Some reports suggest positive behavioral effects of carbamazepine; however, research studies have demonstrated unclear results102 and ineffectiveness103 in the treatment of aggression. On the other hand, recent research suggests that oxcarbazepine, an analogue of carbazepine, may be effective in treatment-resistant aggression in adults.104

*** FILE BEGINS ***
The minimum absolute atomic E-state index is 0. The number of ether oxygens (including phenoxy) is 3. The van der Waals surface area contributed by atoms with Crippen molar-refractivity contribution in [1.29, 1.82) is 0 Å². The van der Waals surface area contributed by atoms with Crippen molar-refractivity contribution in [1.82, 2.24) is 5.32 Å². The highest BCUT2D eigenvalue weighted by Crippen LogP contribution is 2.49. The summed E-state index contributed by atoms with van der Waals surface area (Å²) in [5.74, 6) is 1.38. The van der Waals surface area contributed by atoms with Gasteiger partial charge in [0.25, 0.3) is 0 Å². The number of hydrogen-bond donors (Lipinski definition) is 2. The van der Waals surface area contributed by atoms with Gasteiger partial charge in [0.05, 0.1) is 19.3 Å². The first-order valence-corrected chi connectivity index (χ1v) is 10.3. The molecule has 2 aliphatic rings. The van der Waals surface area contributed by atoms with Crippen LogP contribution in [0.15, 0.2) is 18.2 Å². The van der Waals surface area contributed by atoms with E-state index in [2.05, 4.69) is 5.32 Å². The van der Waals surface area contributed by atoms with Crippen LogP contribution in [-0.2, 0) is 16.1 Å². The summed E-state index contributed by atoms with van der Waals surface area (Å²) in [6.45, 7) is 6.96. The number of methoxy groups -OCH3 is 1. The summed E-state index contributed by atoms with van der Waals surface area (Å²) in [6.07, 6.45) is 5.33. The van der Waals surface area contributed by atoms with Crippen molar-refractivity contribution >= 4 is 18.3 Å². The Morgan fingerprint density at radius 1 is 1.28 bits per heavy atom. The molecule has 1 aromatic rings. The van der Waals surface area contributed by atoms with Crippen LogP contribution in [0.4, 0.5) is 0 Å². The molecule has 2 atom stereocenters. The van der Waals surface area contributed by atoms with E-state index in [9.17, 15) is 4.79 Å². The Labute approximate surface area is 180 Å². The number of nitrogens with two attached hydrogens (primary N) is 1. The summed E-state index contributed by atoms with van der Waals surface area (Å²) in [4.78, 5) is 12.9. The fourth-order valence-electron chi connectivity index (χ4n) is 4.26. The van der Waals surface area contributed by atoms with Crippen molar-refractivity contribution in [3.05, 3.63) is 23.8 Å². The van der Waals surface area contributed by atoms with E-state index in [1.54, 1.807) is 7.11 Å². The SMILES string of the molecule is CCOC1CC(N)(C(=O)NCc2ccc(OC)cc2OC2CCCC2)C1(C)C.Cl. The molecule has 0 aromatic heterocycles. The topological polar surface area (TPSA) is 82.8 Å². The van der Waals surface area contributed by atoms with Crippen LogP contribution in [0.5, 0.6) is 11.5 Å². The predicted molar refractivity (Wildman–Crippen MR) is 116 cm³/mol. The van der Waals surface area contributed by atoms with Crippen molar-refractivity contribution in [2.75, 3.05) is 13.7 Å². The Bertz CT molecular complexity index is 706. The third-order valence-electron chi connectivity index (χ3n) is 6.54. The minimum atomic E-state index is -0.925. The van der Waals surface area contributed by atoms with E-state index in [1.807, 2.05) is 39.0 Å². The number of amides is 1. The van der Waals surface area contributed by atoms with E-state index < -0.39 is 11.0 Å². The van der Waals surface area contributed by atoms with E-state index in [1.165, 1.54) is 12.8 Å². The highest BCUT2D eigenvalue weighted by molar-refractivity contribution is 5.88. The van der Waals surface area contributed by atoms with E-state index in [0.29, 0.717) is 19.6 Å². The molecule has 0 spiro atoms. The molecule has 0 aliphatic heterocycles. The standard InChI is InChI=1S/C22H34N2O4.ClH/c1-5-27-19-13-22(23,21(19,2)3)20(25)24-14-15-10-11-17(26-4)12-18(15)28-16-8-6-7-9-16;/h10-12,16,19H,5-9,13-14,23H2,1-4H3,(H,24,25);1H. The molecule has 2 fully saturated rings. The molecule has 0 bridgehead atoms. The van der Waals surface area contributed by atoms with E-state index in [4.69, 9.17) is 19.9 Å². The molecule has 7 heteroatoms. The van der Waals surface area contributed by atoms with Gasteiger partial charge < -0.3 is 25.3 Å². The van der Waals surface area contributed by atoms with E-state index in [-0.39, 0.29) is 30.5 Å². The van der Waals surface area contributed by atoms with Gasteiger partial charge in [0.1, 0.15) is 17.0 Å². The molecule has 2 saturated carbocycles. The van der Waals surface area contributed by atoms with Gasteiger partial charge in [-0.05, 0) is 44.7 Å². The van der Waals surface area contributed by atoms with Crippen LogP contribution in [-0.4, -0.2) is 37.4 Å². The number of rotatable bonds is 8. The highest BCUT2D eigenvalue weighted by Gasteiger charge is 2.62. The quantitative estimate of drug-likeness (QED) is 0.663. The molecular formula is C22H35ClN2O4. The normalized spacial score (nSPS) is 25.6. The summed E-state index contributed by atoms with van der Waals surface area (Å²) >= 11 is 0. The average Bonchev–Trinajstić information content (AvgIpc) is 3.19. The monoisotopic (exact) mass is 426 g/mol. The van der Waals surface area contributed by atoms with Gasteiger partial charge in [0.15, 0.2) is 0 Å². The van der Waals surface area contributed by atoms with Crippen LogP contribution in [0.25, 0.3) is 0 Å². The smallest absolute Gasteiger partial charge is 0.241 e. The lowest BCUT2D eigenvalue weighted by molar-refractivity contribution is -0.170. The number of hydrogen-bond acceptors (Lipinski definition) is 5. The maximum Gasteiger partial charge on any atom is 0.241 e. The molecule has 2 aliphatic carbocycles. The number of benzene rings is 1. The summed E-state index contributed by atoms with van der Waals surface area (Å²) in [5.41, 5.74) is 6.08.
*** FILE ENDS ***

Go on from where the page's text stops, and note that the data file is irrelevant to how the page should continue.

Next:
Deficits in the noradrenergic system are implicated in the production of hyperarousal. Alpha adrenergic agents can be helpful in targeting aggression related to anxious hyperarousal. Alpha 2-adrenoceptors, which mediate noradrenergic modulation, have been classified into three receptor subtypes (2A, 2B, and 2C), each with a unique distribution. The alpha 2A is found throughout the brain, especially the nucleus coeruleus. The alpha 2B is localized to the thalamus, and the alpha 2C also has wide distribution with an increased distribution in the basal ganglion.105 Agents like guanfacine are specific to the alpha 2A receptor, whereas clonidine targets all of the alpha-receptors.106 Recent literature suggests that clonidine is more effective in modulating the noradrenergic system in the prefrontal cortex, premotor cortex, parietal region, and insula and decreasing activating behavioral symptoms versus guanfacine.107 Postural hypotension, one of the major side effects of clonidine, has been attributed to alpha 2B and 2C activity.106